Rental car companies usually have restrictions on taking vehicles into or out of Tasmania on the ferry. If you have hired a car on the mainland and need a car to hire in Tasmania, it's best to drop the car off in Melbourne CBD (there is no hire car dropoff at Station Pier), then take the 109 tram out to Station Pier (the terminus is across the road from the ferry terminal); car hire is available at the Devonport terminal.
There is no ferry service between New Zealand and Tasmania (or indeed anywhere else in Australia).
Driving is the most convenient way to get around. Cars can be brought into Tasmania from Melbourne on the Spirit of Tasmania ferry, or hired upon arrival through the major operators such as Redspot Sixt, Europcar, Hertz and Avis. Car rentals typically do not permit taking the car on the ferry crossing.
The state speed limit is 110 km/h although Tasmania has a number of roads where the speed limit is 90 km/h or below. Many major roads wind their way through mountain passes and along coastlines, with few overtaking lanes, and some sections of remote roads may be in need of repair. Direct roads on the maps may take longer than you think. Take care on some of the winding or secondary roads, since some locals may try to overtake on dangerous stretches of road or tailgate you if you aren't travelling fast enough. Some local drivers, especially in suburban and semi-open areas (e.g. Bass Highway), will also tailgate and attempt dangerous manoeuvres to pass or overtake you, especially if they see you are diving a hire car.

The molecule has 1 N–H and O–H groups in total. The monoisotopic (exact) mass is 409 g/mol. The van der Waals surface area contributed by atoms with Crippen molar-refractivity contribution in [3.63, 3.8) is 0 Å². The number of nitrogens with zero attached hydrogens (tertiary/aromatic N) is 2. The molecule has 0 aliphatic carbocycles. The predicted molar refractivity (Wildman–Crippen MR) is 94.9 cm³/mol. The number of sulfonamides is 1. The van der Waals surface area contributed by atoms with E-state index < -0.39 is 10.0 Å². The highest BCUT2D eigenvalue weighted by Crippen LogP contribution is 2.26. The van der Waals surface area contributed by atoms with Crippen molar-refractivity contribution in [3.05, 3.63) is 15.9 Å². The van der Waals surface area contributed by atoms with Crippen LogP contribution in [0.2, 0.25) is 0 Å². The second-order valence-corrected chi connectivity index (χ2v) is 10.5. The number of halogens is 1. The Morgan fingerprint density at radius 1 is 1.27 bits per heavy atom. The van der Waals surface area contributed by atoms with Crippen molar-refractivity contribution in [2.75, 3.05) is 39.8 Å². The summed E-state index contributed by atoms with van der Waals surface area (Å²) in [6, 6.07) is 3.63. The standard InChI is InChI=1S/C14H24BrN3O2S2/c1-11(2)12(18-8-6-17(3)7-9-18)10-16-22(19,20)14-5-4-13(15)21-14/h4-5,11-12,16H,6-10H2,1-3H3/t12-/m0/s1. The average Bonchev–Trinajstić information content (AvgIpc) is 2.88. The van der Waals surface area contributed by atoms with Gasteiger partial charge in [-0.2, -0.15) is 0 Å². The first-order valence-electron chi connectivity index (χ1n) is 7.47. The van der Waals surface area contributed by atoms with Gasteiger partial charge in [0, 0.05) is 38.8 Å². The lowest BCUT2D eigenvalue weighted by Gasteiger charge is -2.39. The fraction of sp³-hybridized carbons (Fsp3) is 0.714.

Exploring the forests can often lead to a maze of forest roads. A GPS can come in handy for finding your way out, although they are not always up to date.
Indicative travel times are :
- Hobart to Launceston: 2hr 20min (199 km)
- Hobart to Devonport: 3hr 30min (279 km)
- Hobart to Cockle Creek: 2hr 10min (117 km)
- Hobart to Stanley: 4hr 30min (402 km)
- Hobart to Queenstown: 3h 40min (259 km)
Buses can be an option if time is on your side. Planning is advised since services can be infrequent. Redline Tasmania and Tassielink are the main long distance bus companies, with population centres serviced by Metro Tasmania for Burnie, Hobart and Launceston and Merseylink that provide services to Devonport and Latrobe. If you are not in a major town (e.g. Hobart, Launceston) bus services can be infrequent, expensive and hard to rely on. Make sure you have a copy of the timetable with you.
There are no public train services.
The West Coast Wilderness Railway is a tourist train which runs between Strahan and Queenstown on the West Coast. The trip takes about 3 hours with lunch included.
- Par Avion offer scenic flights across the state and services into Melaleuca in the Southwest National Park.